COVID-19 Lock Down: Learners Tired, Want to Go Back to School

While government might not be decided on the re-opening of schools, learners that URN spoke to say they are tired of being home and want to school. They say learning from home is impossible. They miss their friends and teachers
School children in class in Katakwi, Eastern Uganda.

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After sitting home for six months in what has become the longest school break in the history of Uganda, learners now want to go back to school.

This comes after schools were closed in March 2020 by President Yoweri Kaguta Museveni as a way to limit the spread of the Coronavirus (COVID-19). While the lockdown in Uganda has been lifted by more than 80 percent, schools still remain closed and it remains unclear on whether they will re-open soon.

At the time of the school closure, Uganda had not yet recorded any case of COVID-19. Today, the country has reported over 5,000 cases. Despite the rise in cases, learners that Uganda Radio Network - URN spoke to in Kampala intimated that they were tired of being home and wanted to go back to school. 

Many of them intimated that they want to go back to school to be able to study under the guidance of a teacher. They say they miss their school environment and friends.

Elijah Baingira, a senior two student at Ndejje Secondary School says while the prospect of an abrupt holiday was God sent when schools were closed, after sitting home for several months, he wants to go back to school to interact with teachers.

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In April, radio and TV lessons were introduced as a way to keep learners busy. Baingira says that after a month of diligently attending the lessons, him and his other four siblings have since given up because it was hard to keep up with what the teachers were teaching. 

Judith Ahimbisibwe, a primary three pupil at Dream Africa School, Naalya says that she misses school. Ahimbisibwe currently studies online three days a week. She says she wants to go back to school because they are given a lot of work online compared to when they are in school. 

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Henry Muwanika, a second year university student says the prolonged closure of schools has set him back one year academically. If it was business as usual, Muwanika would be nearer to completing his third year at University, ready to enter the employment world. Today, he is seated home doing nothing.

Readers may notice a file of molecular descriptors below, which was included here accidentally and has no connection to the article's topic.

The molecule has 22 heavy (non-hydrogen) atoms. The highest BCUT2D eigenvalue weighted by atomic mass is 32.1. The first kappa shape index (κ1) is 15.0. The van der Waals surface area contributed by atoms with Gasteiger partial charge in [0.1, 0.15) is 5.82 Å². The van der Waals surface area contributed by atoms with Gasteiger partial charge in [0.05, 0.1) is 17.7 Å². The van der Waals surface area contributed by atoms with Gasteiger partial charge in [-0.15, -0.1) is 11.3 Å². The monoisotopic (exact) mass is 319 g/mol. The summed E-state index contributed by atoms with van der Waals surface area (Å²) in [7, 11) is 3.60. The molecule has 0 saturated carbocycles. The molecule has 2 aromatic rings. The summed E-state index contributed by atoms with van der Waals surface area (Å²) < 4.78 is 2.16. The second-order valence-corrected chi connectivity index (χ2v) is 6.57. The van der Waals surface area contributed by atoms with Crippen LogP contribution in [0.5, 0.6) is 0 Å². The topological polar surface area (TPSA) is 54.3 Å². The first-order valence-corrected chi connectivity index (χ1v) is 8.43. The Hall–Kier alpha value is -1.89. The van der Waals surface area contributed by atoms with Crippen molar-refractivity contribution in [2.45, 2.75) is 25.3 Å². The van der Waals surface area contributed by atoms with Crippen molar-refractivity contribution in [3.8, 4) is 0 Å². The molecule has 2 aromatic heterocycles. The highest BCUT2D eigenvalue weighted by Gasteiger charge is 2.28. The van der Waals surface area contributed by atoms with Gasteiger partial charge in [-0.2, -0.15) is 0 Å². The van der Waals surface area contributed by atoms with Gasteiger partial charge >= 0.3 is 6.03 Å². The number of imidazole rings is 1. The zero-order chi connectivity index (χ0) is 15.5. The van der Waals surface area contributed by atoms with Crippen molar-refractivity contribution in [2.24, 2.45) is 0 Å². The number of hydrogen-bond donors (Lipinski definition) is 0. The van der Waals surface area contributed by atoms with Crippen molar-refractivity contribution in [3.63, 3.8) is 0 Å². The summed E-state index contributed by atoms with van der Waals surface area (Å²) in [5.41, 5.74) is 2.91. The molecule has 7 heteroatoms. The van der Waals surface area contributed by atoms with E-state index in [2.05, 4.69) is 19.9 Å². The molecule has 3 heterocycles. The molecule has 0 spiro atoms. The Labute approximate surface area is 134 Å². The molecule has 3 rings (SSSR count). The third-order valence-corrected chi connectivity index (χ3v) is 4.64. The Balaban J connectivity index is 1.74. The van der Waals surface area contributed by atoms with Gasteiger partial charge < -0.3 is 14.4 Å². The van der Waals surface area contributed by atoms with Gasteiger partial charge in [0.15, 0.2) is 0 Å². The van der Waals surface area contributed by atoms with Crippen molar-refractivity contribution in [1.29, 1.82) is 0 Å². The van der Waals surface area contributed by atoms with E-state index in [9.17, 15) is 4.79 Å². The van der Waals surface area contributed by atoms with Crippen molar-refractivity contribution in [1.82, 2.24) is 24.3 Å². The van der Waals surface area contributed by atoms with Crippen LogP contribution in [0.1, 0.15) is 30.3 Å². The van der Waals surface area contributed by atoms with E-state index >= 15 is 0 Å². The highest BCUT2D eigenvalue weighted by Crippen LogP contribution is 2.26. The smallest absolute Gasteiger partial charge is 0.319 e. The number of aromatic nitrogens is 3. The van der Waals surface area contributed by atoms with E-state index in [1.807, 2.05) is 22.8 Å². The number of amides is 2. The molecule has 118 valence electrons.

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A survey carried out by the Africa Policy Centre on the perception of University students on the closure of schools found that many learners found it a challenge to learn reportedly with many saying the cost of buying internet bundles was a lot more expensive than attending classes in person. Findings from the survey also show that majority of the learners found learning easier in a classroom environment than at home.

While learners might want to go back to school, parents are hesitant. With the increase in COVID-19 cases and cheaper costs associated with remote learning, having schools closed is ideal. Agnes Kirabo, a mother of two says she has saved more during the lockdown in terms of school expenses. She says if parents are given the option of continuing remote learning, she will take it.

“Normally I would have spent more than four million paying tuition for two school terms plus other requirements for both my children. Right now, I have spent roughly 1.2 million on classes for both of them in the last six months to pay for online classes plus around 200,000 on internet. This has been a deal for me. The fact that I also know they are safe, is an added benefit for me,” she said.

On the other hand, Maureen Kemigisha, a mother to a four year old at Cherubs Pre-School says the home environment is safer than schools. “If children and teachers had remained in schools from the onset, schools would be the safest place for our children. But right now with parents, teachers and even students leaving their houses, the disease is everywhere. Our children are safer at home,” says Kemigisha.

Some few parents such as Kirabo are able to facilitate continued learning for their children but others are not. Government efforts to deliver learning materials countrywide at local district offices and through newspapers ended up benefiting some and leaving many disadvantaged.

Uganda is expected to carry out a phased re-opening of schools later this month. When schools open, educationists propose that first priority be given to finalists in all medical education institutions and also at other levels of education. Learners will need to get accustomed to a new normal where physical spacing, mandatory washing of hands and continuous disinfection of surfaces will have to be carried out.

President Museveni is expected to address the nation on September 20th, 2020. One of the issues that he is likely to address is the re-opening of schools. For now, it remains unclear when learners such as Ahimbisibwe or Muwanika will be able to go to back to school.